An introduction to AI in Node.js

Recent advances in artificial intelligence (AI) have transformed many services and are expected to be pervasive in computing systems in the near future. Many tasks that previously required human interaction or expertise can now be captured and automated in machine learning models or deep learning models. In this tutorial, you’ll get an overview of using AI in your Node.js applications by using TensorFlow.js.

To work through this learning path, you must obtain the deep learning model that performs the task that your application requires. Many open source pre-trained models are available for you to use. You can find several on the IBM Model Asset eXchange, or you can train your own model.

For developers, one consideration is how you deploy the deep learning models to be used by applications. There are two ways these models can be deployed:

  1. As a web service that can be accessed through an API call in the application
  2. Embedded in the application itself

Note that there are other ways to integrate AI into Node.js such as TorchJS or ONNX.js, and they each offer different levels of support. In this tutorial, we focus on TensorFlow.js because it offers greater support on both the client and server. Because we are interested in Node.js, we focus on how to embed models in Node applications.

Why AI in JavaScript?

Although data scientists tend to prefer Python for AI development, JavaScript does offer several advantages on both the client and server:

  • The large community of JavaScript developers can be effective in using AI on the large scale.
  • The smaller footprint and fast start time of Node.js can be an advantage when deployed in containers and IoT devices.
  • AI models process voice, written text, and images, and when the models are served in the cloud, the data must be sent to a remote server. Data privacy has become a significant concern recently, so being able to run the model locally on the client with JavaScript can help to alleviate this concern.
  • Running a model locally on the client can help make browser apps more interactive.

What is TensorFlow.js?

TensorFlow.js is an open source software library for JavaScript developers to create and use machine learning or deep learning models directly in the browser or a Node.js application. TensorFlow is the broader open source software that includes support for different programming languages such as Python and different platforms such as server, mobile, and IoT.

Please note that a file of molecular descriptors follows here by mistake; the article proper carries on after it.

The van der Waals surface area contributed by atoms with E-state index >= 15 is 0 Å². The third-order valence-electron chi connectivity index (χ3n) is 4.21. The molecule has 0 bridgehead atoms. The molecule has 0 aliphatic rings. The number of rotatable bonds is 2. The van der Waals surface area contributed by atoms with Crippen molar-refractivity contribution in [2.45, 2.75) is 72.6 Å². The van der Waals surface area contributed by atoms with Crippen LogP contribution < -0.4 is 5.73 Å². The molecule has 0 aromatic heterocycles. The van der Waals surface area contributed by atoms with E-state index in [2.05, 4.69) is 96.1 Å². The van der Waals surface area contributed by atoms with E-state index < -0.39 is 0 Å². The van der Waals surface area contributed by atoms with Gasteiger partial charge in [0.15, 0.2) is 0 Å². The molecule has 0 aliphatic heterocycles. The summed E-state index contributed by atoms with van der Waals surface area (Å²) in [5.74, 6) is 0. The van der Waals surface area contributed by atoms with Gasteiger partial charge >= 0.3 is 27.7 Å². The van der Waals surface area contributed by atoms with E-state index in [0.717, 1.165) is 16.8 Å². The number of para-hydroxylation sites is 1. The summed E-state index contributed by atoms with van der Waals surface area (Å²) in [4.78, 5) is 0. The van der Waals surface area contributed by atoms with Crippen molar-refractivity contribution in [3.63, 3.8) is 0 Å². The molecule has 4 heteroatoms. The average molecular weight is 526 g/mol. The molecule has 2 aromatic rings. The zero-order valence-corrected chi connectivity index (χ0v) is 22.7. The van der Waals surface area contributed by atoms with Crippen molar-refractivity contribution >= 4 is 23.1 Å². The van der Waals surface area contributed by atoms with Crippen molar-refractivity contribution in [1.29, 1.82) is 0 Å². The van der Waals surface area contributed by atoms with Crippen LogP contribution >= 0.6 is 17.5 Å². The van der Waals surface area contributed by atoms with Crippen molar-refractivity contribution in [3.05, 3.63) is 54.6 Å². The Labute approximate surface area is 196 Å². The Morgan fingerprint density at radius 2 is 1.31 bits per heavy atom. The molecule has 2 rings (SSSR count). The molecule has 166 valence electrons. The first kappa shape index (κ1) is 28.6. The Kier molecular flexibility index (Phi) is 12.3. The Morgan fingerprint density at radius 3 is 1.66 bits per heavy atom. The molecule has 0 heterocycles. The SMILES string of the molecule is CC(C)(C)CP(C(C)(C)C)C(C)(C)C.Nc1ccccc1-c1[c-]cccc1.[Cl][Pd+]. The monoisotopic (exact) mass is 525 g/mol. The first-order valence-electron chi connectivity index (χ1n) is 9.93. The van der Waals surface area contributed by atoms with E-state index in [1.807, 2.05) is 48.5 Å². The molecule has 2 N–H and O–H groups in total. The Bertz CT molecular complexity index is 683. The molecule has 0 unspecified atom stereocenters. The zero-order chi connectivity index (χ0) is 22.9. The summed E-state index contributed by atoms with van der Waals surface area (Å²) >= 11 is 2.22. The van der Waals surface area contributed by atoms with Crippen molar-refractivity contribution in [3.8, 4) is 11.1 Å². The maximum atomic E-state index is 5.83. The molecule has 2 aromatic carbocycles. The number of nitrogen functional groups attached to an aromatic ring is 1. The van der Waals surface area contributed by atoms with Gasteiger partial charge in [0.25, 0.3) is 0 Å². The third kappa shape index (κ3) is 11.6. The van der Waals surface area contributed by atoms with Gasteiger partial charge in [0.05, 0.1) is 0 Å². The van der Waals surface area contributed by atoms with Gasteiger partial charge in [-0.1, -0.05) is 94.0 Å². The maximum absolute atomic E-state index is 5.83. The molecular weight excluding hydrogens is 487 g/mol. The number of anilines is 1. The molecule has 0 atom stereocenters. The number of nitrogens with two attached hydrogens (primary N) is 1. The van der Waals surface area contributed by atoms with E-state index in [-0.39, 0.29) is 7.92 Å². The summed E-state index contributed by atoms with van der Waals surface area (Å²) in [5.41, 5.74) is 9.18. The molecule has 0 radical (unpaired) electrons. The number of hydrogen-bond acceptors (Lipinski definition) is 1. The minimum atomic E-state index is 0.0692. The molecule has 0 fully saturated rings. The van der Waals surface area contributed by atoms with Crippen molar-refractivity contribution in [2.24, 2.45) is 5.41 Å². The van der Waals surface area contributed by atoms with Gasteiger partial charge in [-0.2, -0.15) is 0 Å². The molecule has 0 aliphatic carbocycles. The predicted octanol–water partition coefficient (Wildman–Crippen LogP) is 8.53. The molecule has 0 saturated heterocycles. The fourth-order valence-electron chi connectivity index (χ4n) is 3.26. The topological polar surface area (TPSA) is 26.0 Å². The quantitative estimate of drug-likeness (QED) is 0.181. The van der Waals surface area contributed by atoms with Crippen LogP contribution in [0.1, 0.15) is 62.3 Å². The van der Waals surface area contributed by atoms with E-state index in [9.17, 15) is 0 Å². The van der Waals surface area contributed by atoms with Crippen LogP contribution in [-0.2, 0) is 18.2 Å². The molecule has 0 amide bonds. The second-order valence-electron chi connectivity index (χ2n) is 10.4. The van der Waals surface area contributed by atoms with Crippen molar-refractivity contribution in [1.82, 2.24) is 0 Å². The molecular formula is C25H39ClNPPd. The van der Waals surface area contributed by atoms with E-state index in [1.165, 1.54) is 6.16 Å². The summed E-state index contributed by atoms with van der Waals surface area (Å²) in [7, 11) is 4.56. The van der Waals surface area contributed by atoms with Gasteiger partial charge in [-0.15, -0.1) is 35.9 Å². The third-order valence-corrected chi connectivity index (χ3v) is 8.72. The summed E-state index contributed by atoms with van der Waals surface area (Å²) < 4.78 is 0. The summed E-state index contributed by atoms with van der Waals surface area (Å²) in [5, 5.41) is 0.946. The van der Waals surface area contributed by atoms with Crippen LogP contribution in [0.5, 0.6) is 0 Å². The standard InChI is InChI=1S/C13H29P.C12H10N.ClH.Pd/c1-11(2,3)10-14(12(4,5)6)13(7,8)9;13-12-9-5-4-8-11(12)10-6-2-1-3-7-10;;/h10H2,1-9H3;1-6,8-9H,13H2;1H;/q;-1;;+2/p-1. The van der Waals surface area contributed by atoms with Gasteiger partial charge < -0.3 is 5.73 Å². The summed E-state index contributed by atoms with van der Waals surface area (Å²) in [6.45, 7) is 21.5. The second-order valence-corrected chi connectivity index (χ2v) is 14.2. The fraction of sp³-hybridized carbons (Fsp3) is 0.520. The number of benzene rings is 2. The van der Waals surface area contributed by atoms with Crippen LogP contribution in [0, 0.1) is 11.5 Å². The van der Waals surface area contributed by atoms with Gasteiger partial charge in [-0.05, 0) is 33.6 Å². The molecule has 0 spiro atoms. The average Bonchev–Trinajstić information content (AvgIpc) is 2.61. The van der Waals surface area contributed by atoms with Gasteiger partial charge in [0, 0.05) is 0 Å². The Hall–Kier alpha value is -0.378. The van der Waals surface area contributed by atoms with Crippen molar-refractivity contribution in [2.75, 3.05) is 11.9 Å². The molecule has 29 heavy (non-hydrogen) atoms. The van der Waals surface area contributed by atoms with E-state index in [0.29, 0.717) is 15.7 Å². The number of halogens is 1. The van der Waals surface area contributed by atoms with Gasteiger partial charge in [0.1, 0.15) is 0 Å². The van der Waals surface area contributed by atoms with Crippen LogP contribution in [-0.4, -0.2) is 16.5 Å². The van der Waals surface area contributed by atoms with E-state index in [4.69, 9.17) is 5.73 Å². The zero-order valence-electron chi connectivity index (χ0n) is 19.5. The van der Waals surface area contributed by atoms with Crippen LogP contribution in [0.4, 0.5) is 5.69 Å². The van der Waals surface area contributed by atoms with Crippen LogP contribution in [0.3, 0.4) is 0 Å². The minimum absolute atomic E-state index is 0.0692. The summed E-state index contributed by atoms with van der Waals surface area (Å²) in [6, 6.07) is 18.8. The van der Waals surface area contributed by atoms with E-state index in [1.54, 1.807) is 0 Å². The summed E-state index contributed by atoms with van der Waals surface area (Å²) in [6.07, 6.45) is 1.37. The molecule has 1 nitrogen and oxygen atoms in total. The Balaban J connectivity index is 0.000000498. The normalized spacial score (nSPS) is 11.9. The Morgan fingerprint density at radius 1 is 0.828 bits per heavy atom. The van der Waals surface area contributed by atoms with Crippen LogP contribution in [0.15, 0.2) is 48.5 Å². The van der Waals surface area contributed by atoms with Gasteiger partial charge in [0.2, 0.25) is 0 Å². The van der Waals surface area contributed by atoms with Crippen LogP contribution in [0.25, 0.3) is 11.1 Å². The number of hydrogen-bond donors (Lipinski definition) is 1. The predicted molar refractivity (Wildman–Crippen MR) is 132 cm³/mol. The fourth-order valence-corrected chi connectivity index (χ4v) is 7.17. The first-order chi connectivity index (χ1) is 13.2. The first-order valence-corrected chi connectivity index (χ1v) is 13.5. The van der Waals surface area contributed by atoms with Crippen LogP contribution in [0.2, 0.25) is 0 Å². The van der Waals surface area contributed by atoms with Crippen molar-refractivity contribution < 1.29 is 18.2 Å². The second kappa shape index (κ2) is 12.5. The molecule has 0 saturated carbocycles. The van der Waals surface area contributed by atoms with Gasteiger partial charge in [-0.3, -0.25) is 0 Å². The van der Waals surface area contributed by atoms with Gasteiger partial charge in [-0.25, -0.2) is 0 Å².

With TensorFlow.js, you can:

  • Create models easily and train them from scratch.
  • Reuse a model that has been pre-trained. For Node.js specifically, a model can be written in Python to use the distributed training capability on huge data sets. Then, the trained model can be loaded and used in a Node.js application.
  • Use the GPU for faster processing.

Prerequisites

To follow this tutorial, you need:

Estimated time

It should take you approximately 30 minutes to complete the tutorial.

Steps

In this tutorial, we will perform the following to show how you can get started with AI in Node.js:

  1. Setup a TensorFlow.js Node project
  2. Run a packaged model
  3. Run a TensorFlow.js web model

Set up a TensorFlow.js Node project

Before jumping into using TensorFlow.js, first make sure that your environment is ready for development. If you don’t already have Node.js installed, you can follow these instructions to get a general environment set up.

For a code editor, we recommend using Visual Studio Code, as mentioned in the Node.js tutorial. However, feel free to use any editor you like.

Create a project

Now, make a Node.js project to use for the rest of this tutorial.

mkdir tfjs-project
cd tfjs-project
npm init -y
npm install @tensorflow/tfjs-node

This initializes a new Node project and installs the CPU TensorFlow.js for the Node.js package. However, if you have a Linux or Windows machine with a CUDA-enabled NVIDIA GPU, then you can alternatively install the GPU version.

npm install @tensorflow/tfjs-node-gpu

Note: For the GPU version, you also need the CUDA Toolkit and cuDNN SDK installed as well. You can find the versions needed at this GitHub TensorFlow link.

In this tutorial, we assume that you have installed the CPU version @tensorflow/tfjs-node.

Run a packaged model

Before diving into tfjs and its APIs, there are some resources that provide popular pre-trained models and simplified APIs to help you get started quickly. The TensorFlow.js team at Google provides several pre-trained models in the tfjs-models repo. These pre-trained models are accessible in NPM packages with easy-to-use APIs. The IBM Center for Open-source Data & AI Technologies (CODAIT) team also provides some pre-trained models in the max-tfjs-models repo.

In this tutorial, we use the Object Detection (COCO-SSD) package @tensorflow-models/coco-ssd. You’ll use its APIs to identify multiple objects in a single image.

Create a project

  1. Install the @tensorflow-models/coco-ssd package in the tfjs-project directory you previously created.

     npm install @tensorflow-models/coco-ssd
    
  2. Program the following tasks in Node.js.

    1. Use pre-packaged APIs to load the pre-trained model COCO-SSD.
    2. Use tfjs-node APIs to decode the image into a tf.Tensor3D.
    3. Pass the image tf.Tensor3D to the loaded model for inference.
    4. Print out the predictions.
  3. Ensure that you are inside the project folder, then copy and paste the following code into a file named index.js.

     const cocoSsd = require('@tensorflow-models/coco-ssd');
     const tf = require('@tensorflow/tfjs-node');
     const fs = require('fs').promises;
    
     // Load the Coco SSD model and image.
     Promise.all([cocoSsd.load(), fs.readFile('image1.jpg')])
     .then((results) => {
       // First result is the COCO-SSD model object.
       const model = results[0];
       // Second result is image buffer.
       const imgTensor = tf.node.decodeImage(new Uint8Array(results[1]), 3);